Identifying genes in Parkinson disease: state of the art

Elaine GY Chew, Jia Nee Foo and Eng-King Tan
Med J Aust 2018; 208 (9): . || doi: 10.5694/mja17.01254
Published online: 21 May 2018

Recent studies are expanding our understanding of the genetic basis of Parkinson disease

Parkinson disease (PD) is a common neurodegenerative disorder which manifests as bradykinesia, movement rigidity and tremors in affected individuals. Our understanding of the genetic basis of PD has been steadily increasing since the initial report of α-synuclein mutations two decades ago.1 Mutations implicated in familial PD fully account for monogenic inheritance and point to potential functional mechanisms underlying PD.2,3 However, most sporadic PD cannot be accounted for by known familial PD genes, with the late-onset nature of PD making further linkage studies challenging. Genome-wide association and whole exome sequencing studies have implicated a growing list of mutations and genes in PD, which are expected to provide new insights into potential pathways involved in PD pathogenicity.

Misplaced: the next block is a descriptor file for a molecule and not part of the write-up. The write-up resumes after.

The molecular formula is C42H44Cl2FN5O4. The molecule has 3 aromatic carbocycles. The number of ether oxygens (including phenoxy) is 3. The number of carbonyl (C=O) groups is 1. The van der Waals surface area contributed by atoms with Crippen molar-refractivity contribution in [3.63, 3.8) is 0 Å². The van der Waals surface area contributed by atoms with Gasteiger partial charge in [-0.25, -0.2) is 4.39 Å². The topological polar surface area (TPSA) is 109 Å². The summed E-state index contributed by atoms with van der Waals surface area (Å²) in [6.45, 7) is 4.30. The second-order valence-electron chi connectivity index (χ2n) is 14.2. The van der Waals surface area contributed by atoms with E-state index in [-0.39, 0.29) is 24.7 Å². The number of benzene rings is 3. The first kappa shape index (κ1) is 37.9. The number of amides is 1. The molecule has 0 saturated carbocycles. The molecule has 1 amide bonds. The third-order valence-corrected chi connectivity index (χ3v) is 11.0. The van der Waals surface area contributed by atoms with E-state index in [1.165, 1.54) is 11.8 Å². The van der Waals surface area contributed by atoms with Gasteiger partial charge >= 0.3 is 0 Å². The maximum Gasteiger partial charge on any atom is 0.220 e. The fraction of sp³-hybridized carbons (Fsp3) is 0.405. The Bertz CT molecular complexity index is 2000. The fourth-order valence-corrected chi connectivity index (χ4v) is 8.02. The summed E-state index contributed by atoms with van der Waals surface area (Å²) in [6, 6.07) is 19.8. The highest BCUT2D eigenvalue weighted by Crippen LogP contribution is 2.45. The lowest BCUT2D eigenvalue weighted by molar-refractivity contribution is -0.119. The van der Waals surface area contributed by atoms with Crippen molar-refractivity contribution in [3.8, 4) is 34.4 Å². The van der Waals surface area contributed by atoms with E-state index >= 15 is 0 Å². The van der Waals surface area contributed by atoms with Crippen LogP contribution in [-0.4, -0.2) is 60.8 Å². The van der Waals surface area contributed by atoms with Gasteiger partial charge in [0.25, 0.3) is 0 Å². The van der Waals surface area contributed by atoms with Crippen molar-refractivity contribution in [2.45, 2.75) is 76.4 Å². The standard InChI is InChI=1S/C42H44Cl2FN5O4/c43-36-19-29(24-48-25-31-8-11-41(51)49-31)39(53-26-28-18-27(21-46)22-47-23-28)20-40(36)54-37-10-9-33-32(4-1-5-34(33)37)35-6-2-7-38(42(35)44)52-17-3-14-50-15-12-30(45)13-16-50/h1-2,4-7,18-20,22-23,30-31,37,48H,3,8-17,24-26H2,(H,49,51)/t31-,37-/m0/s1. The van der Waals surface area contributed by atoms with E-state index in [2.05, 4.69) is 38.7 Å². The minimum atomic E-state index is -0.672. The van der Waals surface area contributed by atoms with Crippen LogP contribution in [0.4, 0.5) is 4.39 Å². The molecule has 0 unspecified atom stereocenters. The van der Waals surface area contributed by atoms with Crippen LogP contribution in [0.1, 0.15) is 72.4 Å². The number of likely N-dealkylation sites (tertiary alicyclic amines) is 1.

• Elaine GY Chew1
  • Jia Nee Foo1,2
  • Eng-King Tan3,4

  • 1 Genome Institute of Singapore, Agency for Science, Technology and Research, Singapore
  • 2 Lee Kong Chian School of Medicine, Nanyang Technological University, Singapore
  • 3 National Neuroscience Institute, Singapore
  • 4 Duke–NUS Medical School, Singapore


Eng-King Tan acknowledges funding from the National Medical Research Council Singapore under the Singapore Translational Research Investigator Award and the Translational and Clinical Research Flagship Programme (NMRC/TCR/013-NNI/2014); Duke–NUS Medical School; and the Singapore Millennium Foundation. Jia Nee Foo is a Singapore National Research Foundation Fellow (NRF-NRFF2016-03).

Competing interests:

No relevant disclosures.


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